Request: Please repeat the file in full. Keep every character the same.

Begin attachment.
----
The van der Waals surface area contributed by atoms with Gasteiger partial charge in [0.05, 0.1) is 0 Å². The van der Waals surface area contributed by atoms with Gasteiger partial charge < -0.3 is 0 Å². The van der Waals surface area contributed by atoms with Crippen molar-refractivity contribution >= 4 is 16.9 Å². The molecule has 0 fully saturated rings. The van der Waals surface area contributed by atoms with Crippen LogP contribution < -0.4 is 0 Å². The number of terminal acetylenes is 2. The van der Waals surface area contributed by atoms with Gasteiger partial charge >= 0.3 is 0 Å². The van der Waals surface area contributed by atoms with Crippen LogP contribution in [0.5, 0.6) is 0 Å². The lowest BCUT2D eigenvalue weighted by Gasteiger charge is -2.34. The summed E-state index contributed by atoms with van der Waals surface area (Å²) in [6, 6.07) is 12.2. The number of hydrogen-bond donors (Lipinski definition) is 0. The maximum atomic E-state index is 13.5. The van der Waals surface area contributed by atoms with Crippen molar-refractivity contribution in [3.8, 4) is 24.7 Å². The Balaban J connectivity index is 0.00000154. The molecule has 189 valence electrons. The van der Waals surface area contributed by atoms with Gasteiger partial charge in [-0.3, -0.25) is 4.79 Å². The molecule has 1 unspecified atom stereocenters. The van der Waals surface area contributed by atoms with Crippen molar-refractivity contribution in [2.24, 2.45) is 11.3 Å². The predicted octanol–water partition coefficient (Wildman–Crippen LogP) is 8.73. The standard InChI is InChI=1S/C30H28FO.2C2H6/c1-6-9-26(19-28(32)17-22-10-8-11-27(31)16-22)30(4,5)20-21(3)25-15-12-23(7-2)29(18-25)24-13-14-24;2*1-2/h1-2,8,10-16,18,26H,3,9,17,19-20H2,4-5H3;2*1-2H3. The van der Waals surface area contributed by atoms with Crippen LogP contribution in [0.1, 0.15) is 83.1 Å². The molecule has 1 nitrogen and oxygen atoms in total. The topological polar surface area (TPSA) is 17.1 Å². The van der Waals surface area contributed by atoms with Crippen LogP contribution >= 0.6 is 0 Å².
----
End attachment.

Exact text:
The van der Waals surface area contributed by atoms with Gasteiger partial charge in [0.05, 0.1) is 0 Å². The van der Waals surface area contributed by atoms with Gasteiger partial charge < -0.3 is 0 Å². The van der Waals surface area contributed by atoms with Crippen molar-refractivity contribution >= 4 is 16.9 Å². The molecule has 0 fully saturated rings. The van der Waals surface area contributed by atoms with Crippen LogP contribution < -0.4 is 0 Å². The number of terminal acetylenes is 2. The van der Waals surface area contributed by atoms with Gasteiger partial charge >= 0.3 is 0 Å². The van der Waals surface area contributed by atoms with Crippen LogP contribution in [0.5, 0.6) is 0 Å². The lowest BCUT2D eigenvalue weighted by Gasteiger charge is -2.34. The summed E-state index contributed by atoms with van der Waals surface area (Å²) in [6, 6.07) is 12.2. The number of hydrogen-bond donors (Lipinski definition) is 0. The maximum atomic E-state index is 13.5. The van der Waals surface area contributed by atoms with Crippen molar-refractivity contribution in [3.8, 4) is 24.7 Å². The Balaban J connectivity index is 0.00000154. The molecule has 189 valence electrons. The van der Waals surface area contributed by atoms with Gasteiger partial charge in [-0.3, -0.25) is 4.79 Å². The molecule has 1 unspecified atom stereocenters. The van der Waals surface area contributed by atoms with Crippen molar-refractivity contribution in [2.24, 2.45) is 11.3 Å². The predicted octanol–water partition coefficient (Wildman–Crippen LogP) is 8.73. The standard InChI is InChI=1S/C30H28FO.2C2H6/c1-6-9-26(19-28(32)17-22-10-8-11-27(31)16-22)30(4,5)20-21(3)25-15-12-23(7-2)29(18-25)24-13-14-24;2*1-2/h1-2,8,10-16,18,26H,3,9,17,19-20H2,4-5H3;2*1-2H3. The van der Waals surface area contributed by atoms with Crippen LogP contribution in [0.1, 0.15) is 83.1 Å². The molecule has 1 nitrogen and oxygen atoms in total. The topological polar surface area (TPSA) is 17.1 Å². The van der Waals surface area contributed by atoms with Crippen LogP contribution >= 0.6 is 0 Å².